Fact 24: Timber, coffee, cocoa and many medicinal products are few of the products produced by rainforests, including those used in the treatment of cancer.
Fact 25: Rainforests are continually being destroyed by multinational logging companies, landowners and state governments to make way for new colonies, industrial units.
Fact 26: Trees in tropical rainforests are so dense that it takes approximately 10 minutes for the rainfall to reach the ground from the canopy.
Fact 27: About 80% of the flowers found in Australian rainforests are not found anywhere in the world.
Fact 28: More than 56,000 square miles of natural forest are lost each year.
Fact 29: Insects make up the majority of living creatures in the tropical rainforest.
Fact 30: Due to large scale deforestation worldwide, only 2.6 million square miles of tropical rainforests remain.
Fact 31: A slice of the rainforest, approximately equivalent to the size of rainforest destroyed each second, which is equivalent to 86,400 football fields of rainforest each day, which is equal to 31 million football fields of rainforest each year.
Fact 32: Variety of animals including snakes, frogs, birds, insects, cougars, chameleons, turtles, Bengal tigers, mountain gorillas, orangutans, jaguars and many more magnificent animals are found in tropical rainforests.
However, many of these species are on the brink of extinction, and their existence is crucial to maintaining the balance of rainforest ecosystems.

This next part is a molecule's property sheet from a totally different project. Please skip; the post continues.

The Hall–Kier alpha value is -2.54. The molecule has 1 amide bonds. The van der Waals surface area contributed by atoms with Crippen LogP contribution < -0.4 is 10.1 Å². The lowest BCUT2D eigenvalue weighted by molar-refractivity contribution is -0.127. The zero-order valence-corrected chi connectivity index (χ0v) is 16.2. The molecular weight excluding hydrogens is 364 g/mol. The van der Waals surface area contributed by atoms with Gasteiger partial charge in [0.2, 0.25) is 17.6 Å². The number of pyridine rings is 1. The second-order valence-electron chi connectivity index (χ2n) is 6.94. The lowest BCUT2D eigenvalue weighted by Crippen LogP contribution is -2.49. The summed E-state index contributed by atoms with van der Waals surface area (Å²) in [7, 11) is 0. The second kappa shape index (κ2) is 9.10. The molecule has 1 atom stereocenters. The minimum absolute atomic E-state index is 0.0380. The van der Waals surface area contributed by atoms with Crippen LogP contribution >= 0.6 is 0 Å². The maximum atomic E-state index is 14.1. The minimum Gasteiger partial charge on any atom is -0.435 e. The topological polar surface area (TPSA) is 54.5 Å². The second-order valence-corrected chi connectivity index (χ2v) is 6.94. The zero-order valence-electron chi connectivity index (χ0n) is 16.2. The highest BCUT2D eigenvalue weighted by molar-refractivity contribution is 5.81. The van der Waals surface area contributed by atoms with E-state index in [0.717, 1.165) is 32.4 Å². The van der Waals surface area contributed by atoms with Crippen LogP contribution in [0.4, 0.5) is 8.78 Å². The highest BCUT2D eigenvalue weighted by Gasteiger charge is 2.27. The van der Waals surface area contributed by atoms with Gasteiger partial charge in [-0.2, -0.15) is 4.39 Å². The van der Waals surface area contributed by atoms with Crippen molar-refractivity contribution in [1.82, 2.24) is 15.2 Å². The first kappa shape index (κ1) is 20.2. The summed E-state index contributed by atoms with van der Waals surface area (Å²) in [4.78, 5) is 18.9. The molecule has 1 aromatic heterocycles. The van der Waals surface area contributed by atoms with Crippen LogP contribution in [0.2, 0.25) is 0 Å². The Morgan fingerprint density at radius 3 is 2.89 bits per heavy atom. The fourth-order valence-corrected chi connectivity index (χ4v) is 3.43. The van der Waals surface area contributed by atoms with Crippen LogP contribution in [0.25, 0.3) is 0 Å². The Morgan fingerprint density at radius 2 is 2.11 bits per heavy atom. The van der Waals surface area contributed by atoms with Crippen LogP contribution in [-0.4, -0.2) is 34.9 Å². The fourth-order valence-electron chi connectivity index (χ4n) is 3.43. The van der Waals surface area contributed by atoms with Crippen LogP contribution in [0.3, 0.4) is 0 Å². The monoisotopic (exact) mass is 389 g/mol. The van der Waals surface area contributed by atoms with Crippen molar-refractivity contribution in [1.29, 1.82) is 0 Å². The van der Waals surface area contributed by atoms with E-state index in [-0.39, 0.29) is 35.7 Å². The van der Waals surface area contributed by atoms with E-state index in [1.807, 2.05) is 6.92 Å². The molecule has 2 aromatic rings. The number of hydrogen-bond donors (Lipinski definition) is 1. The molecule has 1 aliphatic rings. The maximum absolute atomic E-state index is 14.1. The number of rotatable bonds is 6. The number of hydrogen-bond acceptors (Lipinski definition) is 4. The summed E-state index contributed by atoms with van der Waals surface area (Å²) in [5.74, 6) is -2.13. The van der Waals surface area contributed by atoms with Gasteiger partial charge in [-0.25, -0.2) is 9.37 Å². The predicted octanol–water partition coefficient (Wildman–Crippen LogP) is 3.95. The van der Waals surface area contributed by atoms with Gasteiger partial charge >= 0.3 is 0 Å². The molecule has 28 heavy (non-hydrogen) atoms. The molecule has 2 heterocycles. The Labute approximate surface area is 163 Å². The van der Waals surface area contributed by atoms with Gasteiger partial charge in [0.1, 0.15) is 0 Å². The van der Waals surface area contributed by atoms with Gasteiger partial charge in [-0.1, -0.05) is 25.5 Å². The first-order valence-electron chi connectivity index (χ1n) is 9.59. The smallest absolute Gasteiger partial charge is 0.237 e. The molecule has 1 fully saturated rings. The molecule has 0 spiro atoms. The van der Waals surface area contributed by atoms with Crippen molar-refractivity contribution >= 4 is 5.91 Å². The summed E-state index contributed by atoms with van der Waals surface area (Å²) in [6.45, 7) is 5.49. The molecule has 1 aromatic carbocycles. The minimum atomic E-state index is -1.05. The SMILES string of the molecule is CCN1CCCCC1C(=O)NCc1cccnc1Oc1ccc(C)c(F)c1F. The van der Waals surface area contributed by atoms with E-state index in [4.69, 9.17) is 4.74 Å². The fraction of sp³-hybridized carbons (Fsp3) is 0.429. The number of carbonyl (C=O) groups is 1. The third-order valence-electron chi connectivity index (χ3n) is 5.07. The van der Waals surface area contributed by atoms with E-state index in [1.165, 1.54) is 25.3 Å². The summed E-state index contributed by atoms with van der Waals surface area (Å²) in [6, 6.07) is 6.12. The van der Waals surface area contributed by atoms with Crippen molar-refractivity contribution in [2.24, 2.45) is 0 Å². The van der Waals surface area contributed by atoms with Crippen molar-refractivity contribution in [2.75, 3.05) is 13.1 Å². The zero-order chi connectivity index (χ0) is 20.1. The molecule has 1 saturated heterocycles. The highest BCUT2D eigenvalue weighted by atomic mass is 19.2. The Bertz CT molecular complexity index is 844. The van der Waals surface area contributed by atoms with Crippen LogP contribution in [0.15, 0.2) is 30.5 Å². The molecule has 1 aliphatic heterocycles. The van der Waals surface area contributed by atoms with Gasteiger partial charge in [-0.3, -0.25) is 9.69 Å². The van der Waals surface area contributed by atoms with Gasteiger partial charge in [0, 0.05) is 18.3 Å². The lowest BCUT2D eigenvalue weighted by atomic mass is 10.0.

Fact 33: At the current rate of depletion, it is estimated that 5–10 percent of tropical rainforest species will be lost per decade.
Fact 34: Most of the tropical rainforests, approximately 57 percent, are located in developing countries.
Fact 35: About 70% of the plants identified by the U.S. National Cancer Institute, which can be used in the treatment of cancer, are found only in rainforests.
Fact 36: In a 2017 analysis published in the scientific journal PNAS, climate scientists concluded that forest conservation/restoration, natural climate solutions and sustainable agriculture could provide more than one-third of the global climate mitigation required to stabilize warming to below 2 °C.
Fact 37: Tropical forests have become net carbon emitters. A 2017 study published in the journal Science reveals that tropical forests that once served as the Earth’s most massive carbon sinks now release more carbon than they absorb, triggered by deforestation caused by humans.
Fact 38: Some rainforest monkeys are omnivores, eating both animals and plants. Flying animals of Asian rainforests include frogs, squirrels and snakes.
More than 2,000 different species of butterflies are found in the rainforests of South America. Bats are essential for the pollination of many tropical foodstuffs such as bananas and mangoes.
Fact 39: In the moist rainforests of South and Central America, sloths move so slowly that algae are able to grow in their fur and also carry beetles and cockroaches in its fur!